Here are a few strategies to implement before and on a new hire’s first day:

Week Before New Hire Start Date

  • Provide the new employee access to company technology and equipment. Whether you ship it directly to their home or arrange pick up from the office, it’s crucial that new hires get access to the hardware, software, logins/credentials, and office supplies needed to successfully perform their job remotely.
  • Help the employee get a jump start on new hire paperwork. Send new hires an onboarding packet with forms to complete before their first day. Onboarding apps and HR management systems provide a secure way for new hires to review and sign documents electronically.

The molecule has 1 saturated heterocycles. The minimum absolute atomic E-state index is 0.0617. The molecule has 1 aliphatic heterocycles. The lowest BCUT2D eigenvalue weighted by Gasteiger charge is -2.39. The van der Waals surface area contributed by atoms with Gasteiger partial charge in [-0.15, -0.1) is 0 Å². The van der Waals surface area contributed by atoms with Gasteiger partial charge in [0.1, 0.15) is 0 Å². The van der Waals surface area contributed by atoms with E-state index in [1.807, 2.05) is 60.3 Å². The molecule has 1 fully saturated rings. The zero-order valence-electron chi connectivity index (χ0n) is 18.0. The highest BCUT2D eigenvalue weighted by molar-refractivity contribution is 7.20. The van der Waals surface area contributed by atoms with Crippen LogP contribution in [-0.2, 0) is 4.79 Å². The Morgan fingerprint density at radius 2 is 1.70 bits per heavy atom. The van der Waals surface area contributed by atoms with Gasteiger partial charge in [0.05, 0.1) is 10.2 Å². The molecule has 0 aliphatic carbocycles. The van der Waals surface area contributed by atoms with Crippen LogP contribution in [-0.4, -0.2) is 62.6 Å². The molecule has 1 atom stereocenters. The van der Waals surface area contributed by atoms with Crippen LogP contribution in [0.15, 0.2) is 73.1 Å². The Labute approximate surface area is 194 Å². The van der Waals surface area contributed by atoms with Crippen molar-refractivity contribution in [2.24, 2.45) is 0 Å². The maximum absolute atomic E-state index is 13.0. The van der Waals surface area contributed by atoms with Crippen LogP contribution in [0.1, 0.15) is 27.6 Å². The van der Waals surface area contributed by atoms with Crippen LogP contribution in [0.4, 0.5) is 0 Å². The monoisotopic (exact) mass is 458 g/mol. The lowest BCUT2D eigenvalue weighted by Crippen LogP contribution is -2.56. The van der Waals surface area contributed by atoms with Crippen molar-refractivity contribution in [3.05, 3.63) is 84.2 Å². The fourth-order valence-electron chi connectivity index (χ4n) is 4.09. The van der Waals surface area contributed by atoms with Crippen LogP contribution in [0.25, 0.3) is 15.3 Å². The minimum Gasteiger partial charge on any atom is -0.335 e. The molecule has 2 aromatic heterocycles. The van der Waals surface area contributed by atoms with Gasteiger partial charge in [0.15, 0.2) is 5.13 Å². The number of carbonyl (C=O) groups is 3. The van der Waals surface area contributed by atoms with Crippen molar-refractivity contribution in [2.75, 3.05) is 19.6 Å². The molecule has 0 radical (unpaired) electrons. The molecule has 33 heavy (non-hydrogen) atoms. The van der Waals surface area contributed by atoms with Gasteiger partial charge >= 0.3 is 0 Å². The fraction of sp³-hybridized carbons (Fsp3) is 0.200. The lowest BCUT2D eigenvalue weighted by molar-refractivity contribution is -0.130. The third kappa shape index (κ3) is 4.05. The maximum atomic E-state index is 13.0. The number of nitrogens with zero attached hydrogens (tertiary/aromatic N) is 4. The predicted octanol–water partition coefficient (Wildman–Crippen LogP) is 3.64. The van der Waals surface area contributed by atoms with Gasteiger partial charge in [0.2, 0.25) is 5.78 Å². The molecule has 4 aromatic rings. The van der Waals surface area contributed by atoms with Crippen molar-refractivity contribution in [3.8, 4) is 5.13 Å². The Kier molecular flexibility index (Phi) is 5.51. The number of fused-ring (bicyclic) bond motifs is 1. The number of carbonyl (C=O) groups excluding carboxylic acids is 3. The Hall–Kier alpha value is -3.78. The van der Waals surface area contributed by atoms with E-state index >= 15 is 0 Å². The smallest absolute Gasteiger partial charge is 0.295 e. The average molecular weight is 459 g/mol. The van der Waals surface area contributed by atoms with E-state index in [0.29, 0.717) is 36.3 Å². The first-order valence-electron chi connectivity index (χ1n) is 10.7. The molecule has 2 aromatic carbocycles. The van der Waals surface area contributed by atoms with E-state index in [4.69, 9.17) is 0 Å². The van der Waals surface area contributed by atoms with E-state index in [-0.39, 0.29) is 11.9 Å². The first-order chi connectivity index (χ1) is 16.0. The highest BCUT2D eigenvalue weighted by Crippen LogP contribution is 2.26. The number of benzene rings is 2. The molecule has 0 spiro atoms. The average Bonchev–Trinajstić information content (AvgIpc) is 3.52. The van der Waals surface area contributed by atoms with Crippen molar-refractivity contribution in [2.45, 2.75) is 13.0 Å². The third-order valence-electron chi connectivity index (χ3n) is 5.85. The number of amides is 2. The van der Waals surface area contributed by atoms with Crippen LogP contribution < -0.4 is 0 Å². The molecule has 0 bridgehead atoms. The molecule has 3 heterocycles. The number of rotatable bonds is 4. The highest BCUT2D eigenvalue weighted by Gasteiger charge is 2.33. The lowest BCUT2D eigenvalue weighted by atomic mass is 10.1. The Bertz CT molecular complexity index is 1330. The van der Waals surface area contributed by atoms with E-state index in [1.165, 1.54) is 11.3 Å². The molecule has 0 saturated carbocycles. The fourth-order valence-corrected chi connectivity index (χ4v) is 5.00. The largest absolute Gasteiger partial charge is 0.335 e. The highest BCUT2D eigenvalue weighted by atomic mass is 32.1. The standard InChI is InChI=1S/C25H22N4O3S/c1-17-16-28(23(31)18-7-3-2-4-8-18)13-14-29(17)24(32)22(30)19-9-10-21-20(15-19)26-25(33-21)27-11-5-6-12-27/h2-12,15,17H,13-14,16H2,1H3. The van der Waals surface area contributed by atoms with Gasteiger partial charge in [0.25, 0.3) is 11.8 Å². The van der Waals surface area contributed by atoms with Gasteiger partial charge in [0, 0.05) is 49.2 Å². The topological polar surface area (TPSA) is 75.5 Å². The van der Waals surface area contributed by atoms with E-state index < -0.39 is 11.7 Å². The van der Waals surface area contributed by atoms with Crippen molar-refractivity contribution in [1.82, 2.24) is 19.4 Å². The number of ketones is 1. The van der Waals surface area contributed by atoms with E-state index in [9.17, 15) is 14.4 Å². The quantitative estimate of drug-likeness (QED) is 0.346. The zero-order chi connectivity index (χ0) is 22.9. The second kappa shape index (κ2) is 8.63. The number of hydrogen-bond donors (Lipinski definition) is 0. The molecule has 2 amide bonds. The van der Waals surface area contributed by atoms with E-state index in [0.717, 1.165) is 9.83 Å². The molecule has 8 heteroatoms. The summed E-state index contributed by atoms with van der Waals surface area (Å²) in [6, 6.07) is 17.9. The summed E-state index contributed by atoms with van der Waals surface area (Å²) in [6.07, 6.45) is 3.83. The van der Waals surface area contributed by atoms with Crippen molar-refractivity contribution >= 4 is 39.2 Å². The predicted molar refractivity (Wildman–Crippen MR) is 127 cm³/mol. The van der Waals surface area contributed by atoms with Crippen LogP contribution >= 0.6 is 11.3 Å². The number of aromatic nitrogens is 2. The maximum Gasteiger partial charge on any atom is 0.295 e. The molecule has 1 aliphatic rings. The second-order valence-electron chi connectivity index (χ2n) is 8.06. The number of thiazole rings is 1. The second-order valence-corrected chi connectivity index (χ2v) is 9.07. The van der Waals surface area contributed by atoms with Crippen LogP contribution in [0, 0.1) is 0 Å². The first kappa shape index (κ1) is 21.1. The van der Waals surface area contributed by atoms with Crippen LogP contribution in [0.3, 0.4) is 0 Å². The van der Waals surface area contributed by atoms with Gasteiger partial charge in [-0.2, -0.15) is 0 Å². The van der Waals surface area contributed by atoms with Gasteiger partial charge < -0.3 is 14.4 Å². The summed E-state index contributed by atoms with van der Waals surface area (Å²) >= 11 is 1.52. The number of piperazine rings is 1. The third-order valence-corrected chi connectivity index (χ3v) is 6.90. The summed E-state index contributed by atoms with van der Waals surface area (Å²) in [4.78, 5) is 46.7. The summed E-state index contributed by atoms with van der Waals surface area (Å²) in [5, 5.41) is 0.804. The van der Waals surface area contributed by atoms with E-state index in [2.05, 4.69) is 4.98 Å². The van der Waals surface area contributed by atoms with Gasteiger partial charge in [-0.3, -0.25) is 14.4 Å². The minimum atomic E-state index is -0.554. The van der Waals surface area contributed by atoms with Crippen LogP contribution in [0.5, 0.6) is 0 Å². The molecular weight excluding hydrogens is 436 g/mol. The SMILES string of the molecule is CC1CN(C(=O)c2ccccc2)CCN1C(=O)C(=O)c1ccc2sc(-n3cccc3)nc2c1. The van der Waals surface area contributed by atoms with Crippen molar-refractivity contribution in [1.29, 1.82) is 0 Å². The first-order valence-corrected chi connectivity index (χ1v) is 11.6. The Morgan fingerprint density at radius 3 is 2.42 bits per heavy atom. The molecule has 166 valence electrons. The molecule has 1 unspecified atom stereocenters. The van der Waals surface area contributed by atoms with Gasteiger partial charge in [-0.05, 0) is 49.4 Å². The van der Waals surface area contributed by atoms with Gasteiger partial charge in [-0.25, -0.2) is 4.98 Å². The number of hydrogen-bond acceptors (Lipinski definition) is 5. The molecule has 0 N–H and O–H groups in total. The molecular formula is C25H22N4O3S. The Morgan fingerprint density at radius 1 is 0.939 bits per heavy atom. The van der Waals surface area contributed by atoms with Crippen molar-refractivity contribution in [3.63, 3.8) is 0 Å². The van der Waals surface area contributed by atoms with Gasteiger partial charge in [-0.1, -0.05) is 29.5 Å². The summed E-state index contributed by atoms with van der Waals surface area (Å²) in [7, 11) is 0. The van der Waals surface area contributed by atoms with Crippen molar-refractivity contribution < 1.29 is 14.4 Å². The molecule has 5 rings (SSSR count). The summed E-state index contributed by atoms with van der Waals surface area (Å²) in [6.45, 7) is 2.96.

• Encourage current employees to send welcome messages. Hearing from a manager, new hire buddy, and people they met during the hiring process is a great way to reduce anxiety and boost excitement before the first day. At FMP, we send company-wide emails introducing new hires and invite current employees to reach out and welcome them!
  • Send the new employee company swag. What better way to introduce the company’s culture and foster a shared connection with current employees than sending them a welcome gift with company swag? We love to see our new hires rep their FMP fleeces, coffee mugs, and water bottles during orientation and team meetings!
  • Communicate first day logistics. Just as you would if the new hire was reporting to the office, be sure to communicate important details such as start time, meeting location, and point of contact. If new hires have access to their work email, you can even have them login, accept their meeting invitations, and familiarize themselves with the orientation schedule before the first day.